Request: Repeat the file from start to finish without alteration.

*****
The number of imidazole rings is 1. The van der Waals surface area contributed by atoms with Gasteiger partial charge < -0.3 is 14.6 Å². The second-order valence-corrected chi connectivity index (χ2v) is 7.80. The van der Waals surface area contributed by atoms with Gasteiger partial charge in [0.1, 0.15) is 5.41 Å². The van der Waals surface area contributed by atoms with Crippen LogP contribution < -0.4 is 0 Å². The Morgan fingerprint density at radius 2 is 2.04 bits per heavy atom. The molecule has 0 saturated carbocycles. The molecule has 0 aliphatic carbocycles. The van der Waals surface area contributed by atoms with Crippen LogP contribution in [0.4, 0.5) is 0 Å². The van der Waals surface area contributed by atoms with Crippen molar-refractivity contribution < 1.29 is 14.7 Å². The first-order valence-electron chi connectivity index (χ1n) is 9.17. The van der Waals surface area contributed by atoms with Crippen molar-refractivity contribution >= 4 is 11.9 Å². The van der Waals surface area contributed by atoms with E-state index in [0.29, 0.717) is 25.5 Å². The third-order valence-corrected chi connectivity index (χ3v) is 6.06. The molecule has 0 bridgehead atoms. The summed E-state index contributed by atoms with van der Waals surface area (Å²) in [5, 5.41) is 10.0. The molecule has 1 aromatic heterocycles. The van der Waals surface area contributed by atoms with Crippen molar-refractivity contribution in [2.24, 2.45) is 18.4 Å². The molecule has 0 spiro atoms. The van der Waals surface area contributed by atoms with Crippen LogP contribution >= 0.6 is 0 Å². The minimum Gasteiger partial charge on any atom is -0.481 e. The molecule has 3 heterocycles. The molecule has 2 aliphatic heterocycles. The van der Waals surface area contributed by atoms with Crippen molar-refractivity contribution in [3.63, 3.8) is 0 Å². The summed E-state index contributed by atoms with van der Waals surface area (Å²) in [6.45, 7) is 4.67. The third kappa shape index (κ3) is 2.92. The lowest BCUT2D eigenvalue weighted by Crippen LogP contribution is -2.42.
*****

The number of imidazole rings is 1. The van der Waals surface area contributed by atoms with Gasteiger partial charge < -0.3 is 14.6 Å². The second-order valence-corrected chi connectivity index (χ2v) is 7.80. The van der Waals surface area contributed by atoms with Gasteiger partial charge in [0.1, 0.15) is 5.41 Å². The van der Waals surface area contributed by atoms with Crippen LogP contribution < -0.4 is 0 Å². The Morgan fingerprint density at radius 2 is 2.04 bits per heavy atom. The molecule has 0 saturated carbocycles. The molecule has 0 aliphatic carbocycles. The van der Waals surface area contributed by atoms with Crippen LogP contribution in [0.4, 0.5) is 0 Å². The van der Waals surface area contributed by atoms with Crippen molar-refractivity contribution < 1.29 is 14.7 Å². The first-order valence-electron chi connectivity index (χ1n) is 9.17. The van der Waals surface area contributed by atoms with Crippen molar-refractivity contribution >= 4 is 11.9 Å². The van der Waals surface area contributed by atoms with E-state index in [0.29, 0.717) is 25.5 Å². The third-order valence-corrected chi connectivity index (χ3v) is 6.06. The molecule has 0 bridgehead atoms. The summed E-state index contributed by atoms with van der Waals surface area (Å²) in [5, 5.41) is 10.0. The molecule has 1 aromatic heterocycles. The van der Waals surface area contributed by atoms with Crippen molar-refractivity contribution in [2.24, 2.45) is 18.4 Å². The molecule has 0 spiro atoms. The van der Waals surface area contributed by atoms with Crippen LogP contribution >= 0.6 is 0 Å². The minimum Gasteiger partial charge on any atom is -0.481 e. The molecule has 3 heterocycles. The molecule has 2 aliphatic heterocycles. The van der Waals surface area contributed by atoms with Crippen molar-refractivity contribution in [3.63, 3.8) is 0 Å². The summed E-state index contributed by atoms with van der Waals surface area (Å²) in [6.45, 7) is 4.67. The third kappa shape index (κ3) is 2.92. The lowest BCUT2D eigenvalue weighted by Crippen LogP contribution is -2.42.